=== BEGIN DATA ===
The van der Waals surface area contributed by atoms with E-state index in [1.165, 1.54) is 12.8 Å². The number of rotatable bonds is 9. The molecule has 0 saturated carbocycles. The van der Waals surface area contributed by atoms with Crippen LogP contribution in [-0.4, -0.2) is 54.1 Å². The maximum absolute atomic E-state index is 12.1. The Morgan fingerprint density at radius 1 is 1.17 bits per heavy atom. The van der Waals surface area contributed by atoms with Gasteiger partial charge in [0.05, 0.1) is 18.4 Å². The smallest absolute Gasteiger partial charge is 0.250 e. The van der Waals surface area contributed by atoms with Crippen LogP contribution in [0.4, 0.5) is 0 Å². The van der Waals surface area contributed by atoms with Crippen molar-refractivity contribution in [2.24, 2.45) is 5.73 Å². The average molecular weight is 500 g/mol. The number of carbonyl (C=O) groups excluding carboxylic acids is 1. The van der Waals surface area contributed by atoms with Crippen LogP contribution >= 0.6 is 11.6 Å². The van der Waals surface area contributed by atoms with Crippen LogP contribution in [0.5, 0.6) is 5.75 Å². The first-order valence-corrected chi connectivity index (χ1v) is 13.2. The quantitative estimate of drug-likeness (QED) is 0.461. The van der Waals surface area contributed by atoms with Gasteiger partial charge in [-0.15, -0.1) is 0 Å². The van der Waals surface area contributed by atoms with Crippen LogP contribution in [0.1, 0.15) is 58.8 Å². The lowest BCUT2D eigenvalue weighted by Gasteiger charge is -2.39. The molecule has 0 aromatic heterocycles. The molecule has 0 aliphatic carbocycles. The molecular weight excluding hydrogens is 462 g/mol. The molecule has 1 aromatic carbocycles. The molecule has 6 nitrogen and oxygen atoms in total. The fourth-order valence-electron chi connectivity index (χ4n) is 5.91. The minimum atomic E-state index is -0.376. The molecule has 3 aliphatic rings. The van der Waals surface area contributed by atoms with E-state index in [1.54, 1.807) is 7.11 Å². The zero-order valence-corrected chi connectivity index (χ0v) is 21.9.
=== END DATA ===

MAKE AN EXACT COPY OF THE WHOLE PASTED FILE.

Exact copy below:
The van der Waals surface area contributed by atoms with E-state index in [1.165, 1.54) is 12.8 Å². The number of rotatable bonds is 9. The molecule has 0 saturated carbocycles. The van der Waals surface area contributed by atoms with Crippen LogP contribution in [-0.4, -0.2) is 54.1 Å². The maximum absolute atomic E-state index is 12.1. The Morgan fingerprint density at radius 1 is 1.17 bits per heavy atom. The van der Waals surface area contributed by atoms with Gasteiger partial charge in [0.05, 0.1) is 18.4 Å². The smallest absolute Gasteiger partial charge is 0.250 e. The van der Waals surface area contributed by atoms with Crippen LogP contribution in [0.4, 0.5) is 0 Å². The van der Waals surface area contributed by atoms with Crippen molar-refractivity contribution in [2.24, 2.45) is 5.73 Å². The average molecular weight is 500 g/mol. The number of carbonyl (C=O) groups excluding carboxylic acids is 1. The van der Waals surface area contributed by atoms with Crippen LogP contribution >= 0.6 is 11.6 Å². The van der Waals surface area contributed by atoms with Crippen LogP contribution in [0.5, 0.6) is 5.75 Å². The first-order valence-corrected chi connectivity index (χ1v) is 13.2. The quantitative estimate of drug-likeness (QED) is 0.461. The van der Waals surface area contributed by atoms with Gasteiger partial charge in [-0.15, -0.1) is 0 Å². The van der Waals surface area contributed by atoms with Crippen LogP contribution in [0.1, 0.15) is 58.8 Å². The lowest BCUT2D eigenvalue weighted by Gasteiger charge is -2.39. The molecule has 0 aromatic heterocycles. The molecule has 0 aliphatic carbocycles. The molecular weight excluding hydrogens is 462 g/mol. The molecule has 1 aromatic carbocycles. The molecule has 6 nitrogen and oxygen atoms in total. The fourth-order valence-electron chi connectivity index (χ4n) is 5.91. The minimum atomic E-state index is -0.376. The molecule has 3 aliphatic rings. The van der Waals surface area contributed by atoms with E-state index in [1.54, 1.807) is 7.11 Å². The zero-order valence-corrected chi connectivity index (χ0v) is 21.9.